While I’m not sure how many “regular citizens” would repeat Forbes Magazine rankings and have specific-state-spending figures at their finger tips, and list them in the same order, these letter submitters are missing the major issues in the race for governor.
The main reason The Times endorsed gubernatorial candidate Dino Rossi is that they have watched him in his career, and know that he has the integrity to do what he says he’ll do. Right now he is pledging to fix our state budget and fix our economy.
One party has been in charge in this state since the early 1980s, and I believe we now face a multi-billion-dollar deficit.
Every time Washington state has seen a deficit in the last two decades we have been saddled with another tax increase.
I don’t think it has to be this way.
The economy is crashing around us, and we need a governor who can spend smarter, not spend more.
I think The Times made a great choice in endorsing Rossi for governor and I appreciate their courage in doing so. I’m sure we’ll see plenty more letters with a well-honed series of talking points against Rossi, but it’s time to elect a decision maker and a leader.
— Craig Lacy, Seattle
He’s already lied
In your Oct. 19 endorsement of gubernatorial candidate Dino Rossi for governor, you write that “When he [Rossi] says he’ll cut spending, you can believe him…” [“Dino Rossi for governor,” editorial, Oct. 19].
I cannot believe anything Rossi says about how he will handle state finances because he has already lied blatantly about what he can accomplish with the transportation budget. Rossi’s claim that he can construct an eight-lane Evergreen Point bridge for less money than WSDOT [Washington State Department of Transportation] estimates a six-lane bridge would cost is ignorant at best and fraudulent at worst.
And yet, The Times editorial board feels that he can be trusted with the rest of the state economy?
Beyond the budget argument is a story that appeared in The Times on Oct. 22 about Rossi’s environmental views and policies [“Where Gregoire, Rossi stand on environmental issues,” page one, Oct. 22].
Times reporter Andrew Garber showed that neither Rossi nor his campaign staffers understand transportation-related greenhouse gas emissions and strategies to reduce them. Once again, Rossi makes unjustified, fraudulent claims about his transportation plan.
It is impossible for me to understand how The Seattle Times editorial board could say Rossi is to be believed about anything when we already have instances in which he is clearly putting forth false information.
— Sara Hayden, Shoreline
Don’t forget about the salmon
I am a small-fishing business owner who lives on Vashon Island. One of the things that my livelihood depends on is salmon. Will either of the candidates commit to doing something about the collapse of the Washington-salmon economy?
Why should I spend summers in Alaska when I could be fishing here?
I was encouraged to see that both candidates for governor recognize that global warming is the most critical environmental issue of our time. [I’m saddened though that, while humans may figure out how to adapt to environmental change, that luxury is not available to our endangered Washington salmon. Salmon are the environmental icon of our region that have survived and thrived for thousands of years until now.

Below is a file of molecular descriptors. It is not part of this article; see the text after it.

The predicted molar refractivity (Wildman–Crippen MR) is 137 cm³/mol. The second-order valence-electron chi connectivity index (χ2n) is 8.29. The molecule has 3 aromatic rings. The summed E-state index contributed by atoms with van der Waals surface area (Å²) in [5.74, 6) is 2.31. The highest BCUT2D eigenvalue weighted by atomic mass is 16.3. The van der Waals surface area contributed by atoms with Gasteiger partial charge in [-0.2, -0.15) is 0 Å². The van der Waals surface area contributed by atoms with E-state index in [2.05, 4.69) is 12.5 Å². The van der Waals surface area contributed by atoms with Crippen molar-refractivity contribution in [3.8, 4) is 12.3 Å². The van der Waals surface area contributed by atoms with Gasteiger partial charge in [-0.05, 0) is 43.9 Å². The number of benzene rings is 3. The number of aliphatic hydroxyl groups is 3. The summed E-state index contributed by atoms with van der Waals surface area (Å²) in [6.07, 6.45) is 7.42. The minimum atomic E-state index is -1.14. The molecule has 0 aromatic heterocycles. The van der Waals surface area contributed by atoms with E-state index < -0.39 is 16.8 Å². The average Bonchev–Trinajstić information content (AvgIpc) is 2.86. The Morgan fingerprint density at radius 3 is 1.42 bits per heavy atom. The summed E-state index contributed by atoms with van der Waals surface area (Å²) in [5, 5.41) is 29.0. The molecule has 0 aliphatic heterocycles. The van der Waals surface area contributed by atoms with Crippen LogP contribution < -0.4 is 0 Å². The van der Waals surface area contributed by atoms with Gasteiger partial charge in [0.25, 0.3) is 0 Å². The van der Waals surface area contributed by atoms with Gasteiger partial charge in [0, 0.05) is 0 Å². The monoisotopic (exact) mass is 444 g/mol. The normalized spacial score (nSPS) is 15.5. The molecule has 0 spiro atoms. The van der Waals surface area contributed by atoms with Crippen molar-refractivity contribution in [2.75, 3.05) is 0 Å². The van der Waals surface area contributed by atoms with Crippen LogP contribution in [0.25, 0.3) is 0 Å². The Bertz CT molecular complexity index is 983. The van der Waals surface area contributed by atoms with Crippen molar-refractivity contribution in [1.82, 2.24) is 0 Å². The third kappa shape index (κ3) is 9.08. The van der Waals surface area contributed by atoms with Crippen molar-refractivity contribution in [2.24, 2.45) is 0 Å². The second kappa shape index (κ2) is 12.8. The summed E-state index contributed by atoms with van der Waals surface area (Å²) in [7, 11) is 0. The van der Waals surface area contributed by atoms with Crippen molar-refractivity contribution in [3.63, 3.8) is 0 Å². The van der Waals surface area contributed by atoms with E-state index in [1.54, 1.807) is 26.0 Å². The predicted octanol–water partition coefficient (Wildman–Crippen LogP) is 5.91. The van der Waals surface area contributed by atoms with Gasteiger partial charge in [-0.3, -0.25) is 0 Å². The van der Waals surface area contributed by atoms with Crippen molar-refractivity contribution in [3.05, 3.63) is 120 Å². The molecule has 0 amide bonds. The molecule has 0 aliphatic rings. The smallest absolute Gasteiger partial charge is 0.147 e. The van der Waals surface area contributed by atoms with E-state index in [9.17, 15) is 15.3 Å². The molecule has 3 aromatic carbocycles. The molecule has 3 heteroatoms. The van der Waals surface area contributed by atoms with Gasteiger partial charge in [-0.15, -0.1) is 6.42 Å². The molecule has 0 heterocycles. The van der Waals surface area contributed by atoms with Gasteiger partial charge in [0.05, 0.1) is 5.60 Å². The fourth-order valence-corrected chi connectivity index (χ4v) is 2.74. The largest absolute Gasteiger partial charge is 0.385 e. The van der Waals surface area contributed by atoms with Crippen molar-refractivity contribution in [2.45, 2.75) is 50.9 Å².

Global warming is a fine thing for our future governor to be concerned about, but in terms of actually doing something concrete and achievable, how about we start at home to repair the damage we’ve inflicted on our salmon?
So please, whichever governor wins in November, neither salmon nor the communities that depend on them can afford to wait much longer. Salmon are remarkably resilient, but they cannot survive both global warming and the lower Snake dams.
Taking out the four lower Snake River dams would be a good start, and our next governor needs to make that issue a top priority.
— Mark Rutherford, Burton
Fix us first
There has been very little discussion about how to restore depleted salmon populations in our state.
Why isn’t this more of an issue between Gov. Christine Gregoire and gubernatorial candidate Dino Rossi?
Why do they focus on climate change, a global issue over which they have minimal influence, rather than concentrate on a critical local issue over which they could have a profound impact? I fear both candidates are too afraid to make the tough decisions needed in terms of breaching dams to save salmon.
For many of us in Washington, salmon are a sacred treasure. They’re one of the region’s unique, defining features. I can only tell my kids about the wild salmon that used to flourish in the Columbia-Snake River Basin.
The few salmon that are struggling to survive could go extinct in the near future, even if climate change is kept in check. This is largely because of four outdated federal dams on the lower Snake River in southeastern Washington.
— Rob French, Seattle